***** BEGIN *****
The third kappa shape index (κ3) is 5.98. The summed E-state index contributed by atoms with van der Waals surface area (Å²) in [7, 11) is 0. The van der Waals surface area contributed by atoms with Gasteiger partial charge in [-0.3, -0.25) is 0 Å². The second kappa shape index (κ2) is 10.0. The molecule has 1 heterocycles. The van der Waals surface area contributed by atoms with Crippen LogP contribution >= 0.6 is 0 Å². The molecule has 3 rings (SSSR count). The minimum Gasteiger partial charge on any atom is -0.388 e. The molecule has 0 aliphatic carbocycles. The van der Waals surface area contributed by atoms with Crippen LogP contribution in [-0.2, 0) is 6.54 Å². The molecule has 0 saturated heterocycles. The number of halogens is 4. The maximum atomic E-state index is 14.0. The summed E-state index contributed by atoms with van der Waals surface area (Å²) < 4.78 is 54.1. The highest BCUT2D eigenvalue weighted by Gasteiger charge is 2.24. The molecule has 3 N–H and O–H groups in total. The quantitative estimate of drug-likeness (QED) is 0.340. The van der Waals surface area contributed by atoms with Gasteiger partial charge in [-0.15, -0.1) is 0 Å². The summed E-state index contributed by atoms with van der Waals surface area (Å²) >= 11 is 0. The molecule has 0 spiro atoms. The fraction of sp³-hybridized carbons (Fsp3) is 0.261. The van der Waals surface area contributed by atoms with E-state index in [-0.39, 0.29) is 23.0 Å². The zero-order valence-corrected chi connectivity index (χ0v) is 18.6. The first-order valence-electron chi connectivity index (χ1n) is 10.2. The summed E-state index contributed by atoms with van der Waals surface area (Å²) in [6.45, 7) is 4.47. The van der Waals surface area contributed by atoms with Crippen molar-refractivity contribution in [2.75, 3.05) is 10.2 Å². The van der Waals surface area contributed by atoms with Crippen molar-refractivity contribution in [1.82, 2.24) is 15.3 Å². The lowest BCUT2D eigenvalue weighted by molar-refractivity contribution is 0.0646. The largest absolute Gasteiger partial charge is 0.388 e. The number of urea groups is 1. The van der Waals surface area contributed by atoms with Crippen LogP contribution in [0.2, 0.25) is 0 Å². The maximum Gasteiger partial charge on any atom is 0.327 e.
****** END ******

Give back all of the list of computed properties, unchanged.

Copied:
The third kappa shape index (κ3) is 5.98. The summed E-state index contributed by atoms with van der Waals surface area (Å²) in [7, 11) is 0. The van der Waals surface area contributed by atoms with Gasteiger partial charge in [-0.3, -0.25) is 0 Å². The second kappa shape index (κ2) is 10.0. The molecule has 1 heterocycles. The van der Waals surface area contributed by atoms with Crippen LogP contribution >= 0.6 is 0 Å². The molecule has 3 rings (SSSR count). The minimum Gasteiger partial charge on any atom is -0.388 e. The molecule has 0 aliphatic carbocycles. The van der Waals surface area contributed by atoms with Crippen LogP contribution in [-0.2, 0) is 6.54 Å². The molecule has 0 saturated heterocycles. The number of halogens is 4. The maximum atomic E-state index is 14.0. The summed E-state index contributed by atoms with van der Waals surface area (Å²) < 4.78 is 54.1. The highest BCUT2D eigenvalue weighted by Gasteiger charge is 2.24. The molecule has 3 N–H and O–H groups in total. The quantitative estimate of drug-likeness (QED) is 0.340. The van der Waals surface area contributed by atoms with Gasteiger partial charge in [-0.15, -0.1) is 0 Å². The summed E-state index contributed by atoms with van der Waals surface area (Å²) >= 11 is 0. The molecule has 0 spiro atoms. The fraction of sp³-hybridized carbons (Fsp3) is 0.261. The van der Waals surface area contributed by atoms with E-state index in [-0.39, 0.29) is 23.0 Å². The zero-order valence-corrected chi connectivity index (χ0v) is 18.6. The first-order valence-electron chi connectivity index (χ1n) is 10.2. The summed E-state index contributed by atoms with van der Waals surface area (Å²) in [6.45, 7) is 4.47. The van der Waals surface area contributed by atoms with Crippen molar-refractivity contribution in [2.75, 3.05) is 10.2 Å². The van der Waals surface area contributed by atoms with Crippen molar-refractivity contribution in [1.82, 2.24) is 15.3 Å². The lowest BCUT2D eigenvalue weighted by molar-refractivity contribution is 0.0646. The largest absolute Gasteiger partial charge is 0.388 e. The number of urea groups is 1. The van der Waals surface area contributed by atoms with Crippen LogP contribution in [0.2, 0.25) is 0 Å². The maximum Gasteiger partial charge on any atom is 0.327 e.